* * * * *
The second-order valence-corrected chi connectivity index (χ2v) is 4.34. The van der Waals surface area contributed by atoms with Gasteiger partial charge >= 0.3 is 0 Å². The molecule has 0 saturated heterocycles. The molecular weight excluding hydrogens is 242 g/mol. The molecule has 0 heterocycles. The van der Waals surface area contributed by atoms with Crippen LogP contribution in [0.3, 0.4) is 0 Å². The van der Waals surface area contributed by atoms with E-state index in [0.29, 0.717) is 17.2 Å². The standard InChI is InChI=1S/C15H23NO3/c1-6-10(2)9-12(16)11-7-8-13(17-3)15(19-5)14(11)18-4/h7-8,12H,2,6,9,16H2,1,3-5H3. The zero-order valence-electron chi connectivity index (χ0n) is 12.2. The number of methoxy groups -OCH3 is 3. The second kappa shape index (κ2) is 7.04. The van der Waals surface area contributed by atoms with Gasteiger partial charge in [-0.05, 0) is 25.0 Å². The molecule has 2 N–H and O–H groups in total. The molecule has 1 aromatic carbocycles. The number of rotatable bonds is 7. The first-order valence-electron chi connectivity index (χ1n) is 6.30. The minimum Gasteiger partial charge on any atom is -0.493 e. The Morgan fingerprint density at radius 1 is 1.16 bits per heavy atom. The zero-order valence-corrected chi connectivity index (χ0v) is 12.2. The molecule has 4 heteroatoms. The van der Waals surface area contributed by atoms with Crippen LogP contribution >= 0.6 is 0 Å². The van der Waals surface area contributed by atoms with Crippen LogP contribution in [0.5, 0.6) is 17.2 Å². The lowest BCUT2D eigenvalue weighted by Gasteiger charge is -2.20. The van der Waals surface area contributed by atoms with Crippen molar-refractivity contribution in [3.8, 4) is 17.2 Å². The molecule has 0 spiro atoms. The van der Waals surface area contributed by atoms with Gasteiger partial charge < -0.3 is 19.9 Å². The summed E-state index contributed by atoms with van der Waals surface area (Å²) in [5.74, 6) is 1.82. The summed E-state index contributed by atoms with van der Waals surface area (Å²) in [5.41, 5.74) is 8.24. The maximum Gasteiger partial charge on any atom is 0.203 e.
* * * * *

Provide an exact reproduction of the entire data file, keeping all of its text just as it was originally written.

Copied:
The second-order valence-corrected chi connectivity index (χ2v) is 4.34. The van der Waals surface area contributed by atoms with Gasteiger partial charge >= 0.3 is 0 Å². The molecule has 0 saturated heterocycles. The molecular weight excluding hydrogens is 242 g/mol. The molecule has 0 heterocycles. The van der Waals surface area contributed by atoms with Crippen LogP contribution in [0.3, 0.4) is 0 Å². The van der Waals surface area contributed by atoms with E-state index in [0.29, 0.717) is 17.2 Å². The standard InChI is InChI=1S/C15H23NO3/c1-6-10(2)9-12(16)11-7-8-13(17-3)15(19-5)14(11)18-4/h7-8,12H,2,6,9,16H2,1,3-5H3. The zero-order valence-electron chi connectivity index (χ0n) is 12.2. The number of methoxy groups -OCH3 is 3. The second kappa shape index (κ2) is 7.04. The van der Waals surface area contributed by atoms with Gasteiger partial charge in [-0.05, 0) is 25.0 Å². The molecule has 2 N–H and O–H groups in total. The molecule has 1 aromatic carbocycles. The number of rotatable bonds is 7. The first-order valence-electron chi connectivity index (χ1n) is 6.30. The minimum Gasteiger partial charge on any atom is -0.493 e. The Morgan fingerprint density at radius 1 is 1.16 bits per heavy atom. The zero-order valence-corrected chi connectivity index (χ0v) is 12.2. The molecule has 4 heteroatoms. The van der Waals surface area contributed by atoms with Crippen LogP contribution >= 0.6 is 0 Å². The van der Waals surface area contributed by atoms with Crippen LogP contribution in [0.5, 0.6) is 17.2 Å². The lowest BCUT2D eigenvalue weighted by Gasteiger charge is -2.20. The van der Waals surface area contributed by atoms with Crippen molar-refractivity contribution in [3.8, 4) is 17.2 Å². The molecule has 0 spiro atoms. The van der Waals surface area contributed by atoms with Gasteiger partial charge < -0.3 is 19.9 Å². The summed E-state index contributed by atoms with van der Waals surface area (Å²) in [5.74, 6) is 1.82. The summed E-state index contributed by atoms with van der Waals surface area (Å²) in [5.41, 5.74) is 8.24. The maximum Gasteiger partial charge on any atom is 0.203 e.